The Impossible, a feature film based on the true account of a Spanish family’s experiences during Indonesia’s devastating 2004 tsunami, opens in darkness, with a dull roar. A calm blue ocean appears on the screen, then a plane screams into the frame as if catapulted from the projection booth. The start-stop motion jolts you into the churning, turbulent reality of The Impossible: in this cinematically recreated hell you’re going to see, feel and practically taste everything. The Impossible is technologically a marvel—the tsunami experience is harrowingly believable—but also emotionally rich. I hesitate to use this term, since it is so often equated with hokey, but The Impossible is life-affirming.
The noisy plane swooping over the ocean brings the Belon family to Thailand to spend the Christmas holiday on the beach. Henry Belon (Ewan McGregor) has a big job in Japan while Maria (Naomi Watts), trained as a doctor, stays home with their three young sons. Obviously, the Belons are no longer Spanish. Maybe Javier Bardem and Penelope Cruz weren’t available? Or maybe if you can get Naomi Watts and Ewan McGregor in your movie, you just make accommodations to the narrative. But it’s worth noting that of the estimated 282,000 people who died or disappeared in the tsunami, only about 1,000 were European, so the filmmakers were already starting from a point that could be contentious—what about all those dark skinned residents of the Third World who died or lost everything? Turning the Spaniards into blue-eyed blonde Brits only exacerbates the sense that this is a story about a very small, well-to-do segment of the victim pool.
(READ: Time’s list of 12 disaster movies that top Titanic)
However, The Impossible moves so fast that there’s scarcely any time to catch your breath, let alone dwell on such matters. Director Juan Antonio Bayona and writer Sergio G. Sanchez made a name for themselves with 2007’s elegant, slow-simmering horror film The Orphanage, but this time, they skip the tantalizing buildup. A typical Hollywood production would require someone to have an argument or misunderstanding prior to the wave hitting, just to heighten regrets and increase the sense of calamity. But the loving Belon family celebrates Christmas at their paradisiacal hotel, snorkel and dine by candlelight. Then in the morning, they hit the pool with books and balls.
The first warning they get of the oncoming wave is the clamor of departing birds. Maria is farthest back, and so endures the horror of watching her eldest, most independent son, Lucas (the fiercely good Tom Holland) struck first, then her husband and the two younger boys, 5 and 7. Watts’ primal screams as she clings to a tree are eloquent; how could anyone so small survive something so big? When Lucas is swept past her, alive, she lets go and follows him. It’s both a remarkable decision and completely understandable, not so much bravery as maternal necessity. When the waves finally subside, mother and son are battered and bloody but together. As they wade waist deep through an apocalyptic landscape, you feel them forming their own fierce little unit, one where all bets are off. “Is it over?” Lucas asks her. It’s clear that Maria has always had the answers, but she responds with terrifying uncertainty, “I don’t know.”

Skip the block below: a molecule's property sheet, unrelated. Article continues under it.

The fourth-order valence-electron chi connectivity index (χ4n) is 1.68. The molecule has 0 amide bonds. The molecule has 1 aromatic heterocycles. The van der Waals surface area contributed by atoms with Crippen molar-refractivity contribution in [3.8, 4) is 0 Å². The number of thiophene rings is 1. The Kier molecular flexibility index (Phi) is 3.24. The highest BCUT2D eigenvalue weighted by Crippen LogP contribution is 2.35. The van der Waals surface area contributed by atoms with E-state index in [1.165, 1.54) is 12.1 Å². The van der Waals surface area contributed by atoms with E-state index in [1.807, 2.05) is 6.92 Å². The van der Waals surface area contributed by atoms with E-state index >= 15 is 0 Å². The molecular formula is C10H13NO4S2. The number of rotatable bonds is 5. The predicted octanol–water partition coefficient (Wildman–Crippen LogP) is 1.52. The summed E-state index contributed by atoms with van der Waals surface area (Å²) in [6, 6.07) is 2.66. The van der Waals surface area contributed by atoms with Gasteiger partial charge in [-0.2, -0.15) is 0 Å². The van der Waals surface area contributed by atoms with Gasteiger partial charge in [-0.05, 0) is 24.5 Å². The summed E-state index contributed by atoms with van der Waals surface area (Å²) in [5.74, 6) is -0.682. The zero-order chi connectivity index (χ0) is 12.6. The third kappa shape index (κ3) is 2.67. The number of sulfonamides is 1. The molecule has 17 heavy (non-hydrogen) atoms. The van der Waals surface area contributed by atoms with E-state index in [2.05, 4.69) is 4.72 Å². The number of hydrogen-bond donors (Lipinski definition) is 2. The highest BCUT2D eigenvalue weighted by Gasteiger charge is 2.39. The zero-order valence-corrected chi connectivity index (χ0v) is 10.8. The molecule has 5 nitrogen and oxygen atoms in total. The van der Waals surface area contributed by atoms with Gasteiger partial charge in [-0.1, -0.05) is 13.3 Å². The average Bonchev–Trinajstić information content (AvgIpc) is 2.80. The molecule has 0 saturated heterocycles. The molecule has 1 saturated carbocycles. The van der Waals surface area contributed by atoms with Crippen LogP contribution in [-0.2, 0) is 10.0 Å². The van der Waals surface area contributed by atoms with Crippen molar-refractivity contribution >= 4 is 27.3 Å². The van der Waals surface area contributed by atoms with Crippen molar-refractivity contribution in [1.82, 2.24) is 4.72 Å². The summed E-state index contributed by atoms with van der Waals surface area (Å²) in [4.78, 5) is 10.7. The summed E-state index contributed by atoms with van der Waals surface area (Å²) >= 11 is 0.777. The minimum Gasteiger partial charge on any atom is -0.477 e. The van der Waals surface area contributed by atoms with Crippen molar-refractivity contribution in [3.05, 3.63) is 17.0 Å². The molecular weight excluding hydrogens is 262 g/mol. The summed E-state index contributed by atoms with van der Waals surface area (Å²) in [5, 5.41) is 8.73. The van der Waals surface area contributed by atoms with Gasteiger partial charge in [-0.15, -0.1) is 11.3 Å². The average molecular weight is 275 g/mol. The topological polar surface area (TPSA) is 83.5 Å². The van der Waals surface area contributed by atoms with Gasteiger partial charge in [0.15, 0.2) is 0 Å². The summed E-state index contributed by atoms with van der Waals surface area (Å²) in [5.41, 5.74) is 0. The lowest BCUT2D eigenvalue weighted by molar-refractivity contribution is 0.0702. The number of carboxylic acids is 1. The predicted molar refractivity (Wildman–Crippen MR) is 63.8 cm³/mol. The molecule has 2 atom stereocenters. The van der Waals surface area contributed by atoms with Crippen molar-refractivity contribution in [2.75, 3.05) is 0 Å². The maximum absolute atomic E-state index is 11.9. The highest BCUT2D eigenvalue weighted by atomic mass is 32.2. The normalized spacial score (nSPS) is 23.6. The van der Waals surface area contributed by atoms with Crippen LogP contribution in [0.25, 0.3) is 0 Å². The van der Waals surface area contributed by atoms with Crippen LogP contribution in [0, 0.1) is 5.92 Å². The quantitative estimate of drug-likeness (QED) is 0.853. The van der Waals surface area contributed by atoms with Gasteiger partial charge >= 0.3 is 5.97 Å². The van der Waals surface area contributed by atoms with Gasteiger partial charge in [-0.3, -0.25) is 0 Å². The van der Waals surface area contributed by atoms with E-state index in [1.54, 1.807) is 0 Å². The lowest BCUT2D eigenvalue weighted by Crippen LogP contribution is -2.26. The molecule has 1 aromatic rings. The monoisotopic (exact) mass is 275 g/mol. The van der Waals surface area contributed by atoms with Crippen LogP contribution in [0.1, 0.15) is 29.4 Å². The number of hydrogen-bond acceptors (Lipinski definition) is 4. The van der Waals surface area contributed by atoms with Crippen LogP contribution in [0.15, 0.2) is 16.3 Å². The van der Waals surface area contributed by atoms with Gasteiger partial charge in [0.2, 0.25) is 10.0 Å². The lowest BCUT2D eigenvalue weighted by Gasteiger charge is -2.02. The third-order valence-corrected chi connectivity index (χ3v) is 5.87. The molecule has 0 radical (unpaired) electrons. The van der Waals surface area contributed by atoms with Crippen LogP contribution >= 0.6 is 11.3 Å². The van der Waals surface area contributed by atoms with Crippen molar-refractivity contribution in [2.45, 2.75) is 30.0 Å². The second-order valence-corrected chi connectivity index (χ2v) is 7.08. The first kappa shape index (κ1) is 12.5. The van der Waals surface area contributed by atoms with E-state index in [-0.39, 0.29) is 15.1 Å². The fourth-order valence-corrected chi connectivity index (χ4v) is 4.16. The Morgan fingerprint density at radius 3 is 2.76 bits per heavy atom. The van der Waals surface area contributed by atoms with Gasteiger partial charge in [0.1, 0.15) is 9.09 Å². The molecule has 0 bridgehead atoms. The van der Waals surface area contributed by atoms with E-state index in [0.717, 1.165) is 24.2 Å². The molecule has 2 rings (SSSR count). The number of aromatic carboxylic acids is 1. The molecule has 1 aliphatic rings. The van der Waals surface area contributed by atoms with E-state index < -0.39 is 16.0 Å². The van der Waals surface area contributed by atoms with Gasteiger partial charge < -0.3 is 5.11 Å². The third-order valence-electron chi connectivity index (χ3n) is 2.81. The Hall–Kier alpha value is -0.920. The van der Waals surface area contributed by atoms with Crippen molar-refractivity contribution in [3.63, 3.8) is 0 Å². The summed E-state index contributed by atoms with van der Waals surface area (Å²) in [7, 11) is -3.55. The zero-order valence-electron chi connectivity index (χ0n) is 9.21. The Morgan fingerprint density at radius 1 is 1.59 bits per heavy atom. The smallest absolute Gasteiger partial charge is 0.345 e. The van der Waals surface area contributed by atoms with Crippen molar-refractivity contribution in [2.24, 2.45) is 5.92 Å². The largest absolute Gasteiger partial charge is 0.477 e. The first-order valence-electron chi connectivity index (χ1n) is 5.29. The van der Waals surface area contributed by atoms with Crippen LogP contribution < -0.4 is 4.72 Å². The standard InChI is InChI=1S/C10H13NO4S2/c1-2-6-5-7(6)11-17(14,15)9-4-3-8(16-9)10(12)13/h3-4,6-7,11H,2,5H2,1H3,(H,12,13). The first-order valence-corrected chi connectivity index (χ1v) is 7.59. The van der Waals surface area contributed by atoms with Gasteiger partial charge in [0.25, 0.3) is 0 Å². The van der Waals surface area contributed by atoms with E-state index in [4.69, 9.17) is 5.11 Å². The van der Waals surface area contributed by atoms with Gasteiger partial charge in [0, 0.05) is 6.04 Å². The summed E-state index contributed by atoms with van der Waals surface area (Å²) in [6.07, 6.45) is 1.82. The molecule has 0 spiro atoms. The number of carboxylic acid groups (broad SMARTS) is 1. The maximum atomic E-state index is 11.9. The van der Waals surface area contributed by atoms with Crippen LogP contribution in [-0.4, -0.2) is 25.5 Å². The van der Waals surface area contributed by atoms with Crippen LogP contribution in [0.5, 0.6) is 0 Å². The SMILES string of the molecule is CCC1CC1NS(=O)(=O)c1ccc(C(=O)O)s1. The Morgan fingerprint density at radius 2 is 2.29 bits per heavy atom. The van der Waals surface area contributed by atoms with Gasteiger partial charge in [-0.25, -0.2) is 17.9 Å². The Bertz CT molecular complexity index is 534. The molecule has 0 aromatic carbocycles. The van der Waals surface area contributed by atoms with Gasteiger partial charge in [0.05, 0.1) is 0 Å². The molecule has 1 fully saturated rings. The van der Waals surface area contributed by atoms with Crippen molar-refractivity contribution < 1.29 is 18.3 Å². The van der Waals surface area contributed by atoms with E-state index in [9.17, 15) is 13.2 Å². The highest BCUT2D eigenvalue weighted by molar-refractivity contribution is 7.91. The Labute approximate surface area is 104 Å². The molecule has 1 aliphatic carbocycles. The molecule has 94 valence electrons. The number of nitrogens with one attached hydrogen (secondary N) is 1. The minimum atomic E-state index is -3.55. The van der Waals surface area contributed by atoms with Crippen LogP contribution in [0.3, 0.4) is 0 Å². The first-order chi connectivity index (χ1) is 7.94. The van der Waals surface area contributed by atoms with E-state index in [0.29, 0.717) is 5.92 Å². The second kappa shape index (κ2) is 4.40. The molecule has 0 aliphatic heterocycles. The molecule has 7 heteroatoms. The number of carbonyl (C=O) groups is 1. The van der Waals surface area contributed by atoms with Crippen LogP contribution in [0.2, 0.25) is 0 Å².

There are saving graces, a can of Coke plucked intact from the wreckage (it’s always Coke, right? Remember The Road?), and the affections of a blonde boy the pair rescues, but Maria is badly wounded—Lucas nearly retches when he sees the flap of flesh hanging off her leg—and the movie doesn’t get any easier when the kindness of native strangers deposits them at a hospital. The wounded are zombies, coughing up unrecognizable, black objects, bleeding on the floor, too stunned to care. Maria could die of infection, or from whatever it was that punched a hole in her chest underwater. “You see that boy,” Maria tells the doctor attending her. “I’m all he’s got in the world.” If you’ve seen the too-revealing trailer for The Impossible, you know this isn’t true, and may think, as I did, that you know the whole story already. I was happy to be proved wrong; the entire family’s survival—Henry and the boys have their own heartwrenching challenges—provides its fair share of suspense.
Tsunamis are so unimaginable that the desire to see, to experience a Biblical wall of water for oneself, can run very deep (my own was the only reason to see Clint Eastwood’s off-key, Hereafter). The Impossible slapped some sense into my lust for disaster porn by enlightening me, from this safe but still palpable distance, on what it’s like to be keelhauled through populated areas. It left me shaken.
But also strangely bolstered, ready to go out there and be fiercely strong, like Maria. The Impossible’s lessons about disorientation and adapting to disaster—it’s hard not to love Maria when she binds her wound with tree branches—can be applied well beyond the tsunami scenario. As to the question everyone asks—how would I cope?—Watt’s Maria gives you something to aspire to. Even flat on a cot with an oxygen mask on her face, Watts is constantly connecting, with Lucas, with the injured around her and with the audience. As an actress she gave greatly in Michael Haneke’s 2007 Funny Games and in 2009’s Mother and Child, but in the former her performance was limited by the film’s single key of sadism and few saw the latter. She’s always superlative, but The Impossible is Watts’ best performance in years. The Impossible is full of great special effects, and I’m enough of a natural disaster junkie that I’d have seen the movie just for them, but in the end what I’ll remember is Maria’s face, her cries and her determination.
READ: TIME’s Mary Pols on Naomi Watts in 2009′s Mother and Child
SEE: Where Naomi Watt’s landed on Richard Corliss’s list of best performances in 2004